Y. Wang and L. Kneip. On scale initialization in non-overlapping multi-perspective visual odometry. In Proceedings of the International Conference on Computer Vision Systems, Shenzhen, July 2017. Best Student Paper Award
Y. Wang, K. Huang, X. Peng, H. Li, and L. Kneip. Reliable frame-to-frame motion estimation for vehicle-mounted surround-view camera systems. In Proceedings of the IEEE International Conference on Robotics and Automation (ICRA), Paris, France, May 2020 [youtube] [bilibili]
Z. Ouyang, L. Hu, Y. Lu, Z. Wang, X. Peng, and L. Kneip. Online calibration of exterior orientations of a vehicle-mounted surround-view camera system. In Proceedings of the IEEE International Conference on Robotics and Automation (ICRA), Paris, France, May 2020
Articulated multi-perspective cameras
An intricate case of a Multi-Perspective Camera (MPC) occurs when the cameras are distributed over an articulated body, a scenario that for example occurs in vision-based applications on a truck where additional cameras have been installed on the trailer for the sake of reinstalling omni-direction perception abilities. We call the result an Articulated Multi-Perspective Camera (AMPC). Through our research, we have shown that AMPC motion renders the internal articulation joint state observable, and optimization over all parameters (i.e. relative displacement and joint configuration both before and after a displacement) is possible and enhances motion estimation accuracy with respect to using the cameras on each rigid part alone. A demo of the framework can be found on our page on 360-degree Multi-perspective cameras.
X. Peng, J. Cui, and L. Kneip. Articulated multi-perspective cameras and their application to truck motion estimation. In Proceedings of the IEEE/RSJ Conference on Intelligent Robots and Systems (IROS), Macau, China, November 2019 [youtube] [bilibili]
Similar to MPCs, omni-directional cameras (e.g. catadioptric cameras) have the advantage of multi-directional observations given by an enlarged field of view. The resulting benefits are a potential increase in the available features for tracking and the distinctiveness of rotational and translation induced optical flow patterns. Omni-directional cameras therefore have the potential advantage of improved motion estimation accuracy and robustness over regular, monocular cameras. One particularity of omni-directional cameras is that the field of view may exceed 180 degrees, and that–as a result–normalized measurements may have to be expressed as a general 3D bearing vector rather than a 2D (homogeneous) point on the normalized image plane. It is worthwhile to note that all algorithms in OpenGV have been consequently designed to operate with 3D bearing vectors, and are thus ready to be applied to (calibrated) omni-directional cameras. We have furthermore collaborated on a full, MSCKF based visual odometry framework for omni-directional measurements.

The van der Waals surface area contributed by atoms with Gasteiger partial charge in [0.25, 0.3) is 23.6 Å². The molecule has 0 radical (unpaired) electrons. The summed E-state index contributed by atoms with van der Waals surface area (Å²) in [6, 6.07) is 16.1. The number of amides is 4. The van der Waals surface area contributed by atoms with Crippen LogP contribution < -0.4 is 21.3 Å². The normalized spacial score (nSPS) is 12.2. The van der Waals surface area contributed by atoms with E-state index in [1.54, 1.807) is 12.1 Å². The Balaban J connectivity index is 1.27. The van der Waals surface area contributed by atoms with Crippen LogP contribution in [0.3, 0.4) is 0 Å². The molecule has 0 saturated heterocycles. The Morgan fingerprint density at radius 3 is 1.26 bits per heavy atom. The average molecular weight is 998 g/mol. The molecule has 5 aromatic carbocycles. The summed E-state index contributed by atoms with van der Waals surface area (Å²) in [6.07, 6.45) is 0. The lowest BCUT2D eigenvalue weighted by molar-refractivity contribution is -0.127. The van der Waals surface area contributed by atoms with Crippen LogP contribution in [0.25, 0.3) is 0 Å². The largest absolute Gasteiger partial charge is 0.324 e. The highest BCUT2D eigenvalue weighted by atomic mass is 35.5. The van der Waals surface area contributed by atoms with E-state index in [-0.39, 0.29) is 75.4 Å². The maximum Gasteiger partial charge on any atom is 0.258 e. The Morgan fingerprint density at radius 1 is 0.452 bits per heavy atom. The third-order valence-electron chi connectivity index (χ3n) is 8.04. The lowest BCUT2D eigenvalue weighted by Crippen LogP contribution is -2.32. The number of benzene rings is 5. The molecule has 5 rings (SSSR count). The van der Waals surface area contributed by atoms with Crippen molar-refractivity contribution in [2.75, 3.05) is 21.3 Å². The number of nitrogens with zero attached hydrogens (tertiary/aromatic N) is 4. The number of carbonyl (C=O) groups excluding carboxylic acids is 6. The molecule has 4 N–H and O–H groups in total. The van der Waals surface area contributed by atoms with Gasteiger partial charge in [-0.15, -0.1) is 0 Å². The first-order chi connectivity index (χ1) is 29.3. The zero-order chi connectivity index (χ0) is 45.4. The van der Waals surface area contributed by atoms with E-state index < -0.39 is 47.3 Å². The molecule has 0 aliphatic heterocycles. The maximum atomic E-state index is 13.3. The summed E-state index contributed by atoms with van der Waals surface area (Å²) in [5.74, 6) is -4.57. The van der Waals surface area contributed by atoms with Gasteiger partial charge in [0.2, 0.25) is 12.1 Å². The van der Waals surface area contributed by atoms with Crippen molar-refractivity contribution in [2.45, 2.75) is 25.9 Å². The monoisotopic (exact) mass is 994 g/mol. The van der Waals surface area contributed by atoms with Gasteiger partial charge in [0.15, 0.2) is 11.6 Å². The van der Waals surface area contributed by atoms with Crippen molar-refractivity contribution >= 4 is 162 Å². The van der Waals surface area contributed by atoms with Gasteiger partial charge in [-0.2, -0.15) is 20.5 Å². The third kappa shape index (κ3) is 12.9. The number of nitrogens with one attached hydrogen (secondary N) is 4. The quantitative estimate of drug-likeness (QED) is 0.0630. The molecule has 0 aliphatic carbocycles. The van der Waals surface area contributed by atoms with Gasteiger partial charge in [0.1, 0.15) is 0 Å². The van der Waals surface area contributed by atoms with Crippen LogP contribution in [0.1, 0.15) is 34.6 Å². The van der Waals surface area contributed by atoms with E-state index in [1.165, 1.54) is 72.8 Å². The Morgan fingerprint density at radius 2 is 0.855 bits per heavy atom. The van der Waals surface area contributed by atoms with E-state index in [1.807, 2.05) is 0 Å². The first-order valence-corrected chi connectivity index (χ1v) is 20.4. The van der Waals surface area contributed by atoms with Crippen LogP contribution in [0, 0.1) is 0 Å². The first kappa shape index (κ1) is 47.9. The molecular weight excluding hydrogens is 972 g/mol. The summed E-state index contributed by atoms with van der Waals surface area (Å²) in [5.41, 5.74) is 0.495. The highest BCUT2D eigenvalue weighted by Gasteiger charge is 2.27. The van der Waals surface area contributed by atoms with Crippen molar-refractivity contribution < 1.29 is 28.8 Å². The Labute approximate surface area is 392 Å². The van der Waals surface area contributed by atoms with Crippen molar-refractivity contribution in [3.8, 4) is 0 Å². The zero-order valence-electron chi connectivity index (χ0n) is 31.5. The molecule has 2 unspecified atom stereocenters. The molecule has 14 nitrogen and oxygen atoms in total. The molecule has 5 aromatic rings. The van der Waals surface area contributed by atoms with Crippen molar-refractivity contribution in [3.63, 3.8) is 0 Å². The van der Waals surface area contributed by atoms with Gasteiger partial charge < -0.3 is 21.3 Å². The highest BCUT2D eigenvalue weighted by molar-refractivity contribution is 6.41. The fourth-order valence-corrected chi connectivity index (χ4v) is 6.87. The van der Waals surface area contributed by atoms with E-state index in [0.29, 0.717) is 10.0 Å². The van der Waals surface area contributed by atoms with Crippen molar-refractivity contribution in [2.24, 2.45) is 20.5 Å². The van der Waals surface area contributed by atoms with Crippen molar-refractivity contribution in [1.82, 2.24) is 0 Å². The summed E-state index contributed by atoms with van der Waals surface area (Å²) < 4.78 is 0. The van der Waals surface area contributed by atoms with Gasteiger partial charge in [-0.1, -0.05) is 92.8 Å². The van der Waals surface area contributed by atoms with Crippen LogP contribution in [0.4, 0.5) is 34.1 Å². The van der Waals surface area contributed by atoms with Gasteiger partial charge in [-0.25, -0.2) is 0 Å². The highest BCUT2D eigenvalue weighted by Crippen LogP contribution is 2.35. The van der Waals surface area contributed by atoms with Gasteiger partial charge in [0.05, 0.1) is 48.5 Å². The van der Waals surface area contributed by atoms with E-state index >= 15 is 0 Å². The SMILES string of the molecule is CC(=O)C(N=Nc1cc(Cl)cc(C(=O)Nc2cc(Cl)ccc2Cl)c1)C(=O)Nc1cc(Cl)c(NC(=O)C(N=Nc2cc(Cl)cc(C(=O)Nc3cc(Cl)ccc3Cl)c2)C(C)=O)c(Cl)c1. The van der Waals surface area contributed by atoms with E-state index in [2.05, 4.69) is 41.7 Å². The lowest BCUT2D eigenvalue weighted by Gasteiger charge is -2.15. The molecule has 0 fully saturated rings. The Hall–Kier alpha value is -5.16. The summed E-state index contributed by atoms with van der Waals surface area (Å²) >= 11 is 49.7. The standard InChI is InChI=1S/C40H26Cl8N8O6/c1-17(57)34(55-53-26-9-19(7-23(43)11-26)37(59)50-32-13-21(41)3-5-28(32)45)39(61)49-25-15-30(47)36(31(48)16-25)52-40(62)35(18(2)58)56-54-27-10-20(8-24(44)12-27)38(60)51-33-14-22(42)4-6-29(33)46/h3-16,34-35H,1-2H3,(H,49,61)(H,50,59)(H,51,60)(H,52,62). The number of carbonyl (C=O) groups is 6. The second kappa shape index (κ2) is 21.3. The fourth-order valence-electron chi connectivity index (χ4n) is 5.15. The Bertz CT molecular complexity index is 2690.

M. Ramezani, K. Koshelham, and L. Kneip. Omnidirectional Visual-Inertial Odometry Using Multi-State Constraint Kalman Filter. In Proceedings of the IEEE/RSJ Conference on Intelligent Robots and Systems (IROS), Vancover, Canada, September 2017 [pdf]
Regular cameras suffer from disadvantages under certain conditions. For example, they are unable to capture blur-free images in highly dynamic or low illumination conditions. They are also unable to produce clear images when the image faces different parts of a scene with substantially different illumination. At MPL, we have have started to investigate a still relatively new, bio-inspired visual sensor called an event camera or dynamic vision sensor. It reports pixel-level image changes rather than absolute intensities. In particular, the image changes are reported asynchroneously and at a very high temporal resolution. Though the potential of event cameras in highly dynamic or challenging illumination conditions is somewhat clear, the complicated nature of the sensor data makes reliable, real-time SLAM a particularly hard problem to be solved. MPL has contributed to novel algorithms for event-based SLAM, mapping, pose estimation, and sensor calibration. Please visit our page on Please visit our page on event camera research for more information on this topic.
Y. Zhou, G. Gallego, H. Rebecq, L. Kneip, H. Li, and D. Scaramuzza. Semi-dense 3d reconstruction with a stereo event camera. In Proceedings of the European Conference on Computer Vision (ECCV), Munich, Germany, September 2018 [pdf]
X. Peng, Y. Wang, L. Gao, and L. Kneip. Globally-optimal event camera motion estimation. In Proceedings of the European Conference on Computer Vision (ECCV), Glasgow, UK, August 2020 [pdf] [youtube] [bilibili]
X. Peng, L. Gao, Y. Wang, and L. Kneip. Globally-Optimal Contrast Maximisation for Event Cameras. IEEE Transactions on Pattern Analysis and Machine Intelligence (PAMI), 2021
K. Huang, Y. Wang, and L. Kneip. Dynamic Event Camera Calibration. In Proceedings of the IEEE/RSJ Conference on Intelligent Robots and Systems (IROS), Prague, Czech republic, September 2021 [pdf] [code] [youtube] [bilibili]
Y. Zuo, L. Cui, X. Peng, Y. Xu, S. Gao, X. Wang, L. Kneip. Accurate Depth Estimation from a Hybrid Event-RGB Stereo Setup. In Proceedings of the IEEE/RSJ Conference on Intelligent Robots and Systems (IROS), Prague, Czech republic, September 2021
Stereo cameras only have a one-dimensional disparity space, which causes depth unobservabilities in situations where gradient edges are primarily aligned with the stereo camera's baseline vector. Light-field cameras represent an interesting, multi-baseline extrapolation of stereo cameras. A typical arrangement consists of a square grid of multiple forward facing cameras, thus enabling disparity measurements in all directions. Through our recent research, we exploit the high redundancy in light-field imagery for accurate, reliable visual SLAM. Our result leads to state-of-the-art tracking accuracy comparable to what is achieved by dense depth camera alternatives.
P. Yu, C. Wang, Z. Wang, J. Yu, and L. Kneip. Accurate line-based relative pose estimation with camera matrices. IEEE Access, 8:88294–88307, 2020. Open access [pdf]